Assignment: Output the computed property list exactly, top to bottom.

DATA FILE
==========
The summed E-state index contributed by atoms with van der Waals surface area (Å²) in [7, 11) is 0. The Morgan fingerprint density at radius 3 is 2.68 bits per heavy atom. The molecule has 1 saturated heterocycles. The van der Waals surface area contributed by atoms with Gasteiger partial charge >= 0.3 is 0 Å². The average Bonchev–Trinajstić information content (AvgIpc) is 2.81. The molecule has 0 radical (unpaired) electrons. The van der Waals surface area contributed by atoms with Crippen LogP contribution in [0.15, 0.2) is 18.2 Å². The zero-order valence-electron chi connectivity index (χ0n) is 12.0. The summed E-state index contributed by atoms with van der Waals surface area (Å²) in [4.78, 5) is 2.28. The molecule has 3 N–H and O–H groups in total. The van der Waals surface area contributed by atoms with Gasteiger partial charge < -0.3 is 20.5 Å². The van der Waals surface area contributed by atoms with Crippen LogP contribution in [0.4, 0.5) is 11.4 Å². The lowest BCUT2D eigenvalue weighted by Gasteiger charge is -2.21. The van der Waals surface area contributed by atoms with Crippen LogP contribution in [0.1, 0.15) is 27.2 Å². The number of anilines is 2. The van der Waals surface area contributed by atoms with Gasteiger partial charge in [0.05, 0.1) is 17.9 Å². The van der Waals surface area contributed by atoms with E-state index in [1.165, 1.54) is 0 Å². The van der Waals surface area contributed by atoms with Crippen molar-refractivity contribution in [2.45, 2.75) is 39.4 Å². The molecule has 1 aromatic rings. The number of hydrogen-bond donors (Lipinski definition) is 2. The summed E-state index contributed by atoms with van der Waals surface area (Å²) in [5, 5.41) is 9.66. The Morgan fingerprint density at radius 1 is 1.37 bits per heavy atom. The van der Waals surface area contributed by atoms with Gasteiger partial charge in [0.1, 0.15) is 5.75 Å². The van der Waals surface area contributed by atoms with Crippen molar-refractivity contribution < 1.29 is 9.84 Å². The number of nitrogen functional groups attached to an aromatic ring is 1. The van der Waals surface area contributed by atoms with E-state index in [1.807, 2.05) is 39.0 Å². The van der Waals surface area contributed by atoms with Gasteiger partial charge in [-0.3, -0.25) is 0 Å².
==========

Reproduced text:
The summed E-state index contributed by atoms with van der Waals surface area (Å²) in [7, 11) is 0. The Morgan fingerprint density at radius 3 is 2.68 bits per heavy atom. The molecule has 1 saturated heterocycles. The van der Waals surface area contributed by atoms with Gasteiger partial charge >= 0.3 is 0 Å². The average Bonchev–Trinajstić information content (AvgIpc) is 2.81. The molecule has 0 radical (unpaired) electrons. The van der Waals surface area contributed by atoms with Crippen LogP contribution in [0.15, 0.2) is 18.2 Å². The zero-order valence-electron chi connectivity index (χ0n) is 12.0. The summed E-state index contributed by atoms with van der Waals surface area (Å²) in [4.78, 5) is 2.28. The molecule has 3 N–H and O–H groups in total. The van der Waals surface area contributed by atoms with Gasteiger partial charge < -0.3 is 20.5 Å². The van der Waals surface area contributed by atoms with Crippen LogP contribution in [0.4, 0.5) is 11.4 Å². The lowest BCUT2D eigenvalue weighted by Gasteiger charge is -2.21. The van der Waals surface area contributed by atoms with Crippen LogP contribution in [0.1, 0.15) is 27.2 Å². The number of anilines is 2. The van der Waals surface area contributed by atoms with Gasteiger partial charge in [0.05, 0.1) is 17.9 Å². The van der Waals surface area contributed by atoms with E-state index in [1.165, 1.54) is 0 Å². The van der Waals surface area contributed by atoms with Crippen molar-refractivity contribution in [2.45, 2.75) is 39.4 Å². The molecule has 1 aromatic rings. The number of hydrogen-bond donors (Lipinski definition) is 2. The summed E-state index contributed by atoms with van der Waals surface area (Å²) in [5, 5.41) is 9.66. The Morgan fingerprint density at radius 1 is 1.37 bits per heavy atom. The van der Waals surface area contributed by atoms with Gasteiger partial charge in [0.1, 0.15) is 5.75 Å². The van der Waals surface area contributed by atoms with Crippen molar-refractivity contribution < 1.29 is 9.84 Å². The number of nitrogen functional groups attached to an aromatic ring is 1. The van der Waals surface area contributed by atoms with E-state index in [1.807, 2.05) is 39.0 Å². The van der Waals surface area contributed by atoms with Gasteiger partial charge in [-0.3, -0.25) is 0 Å².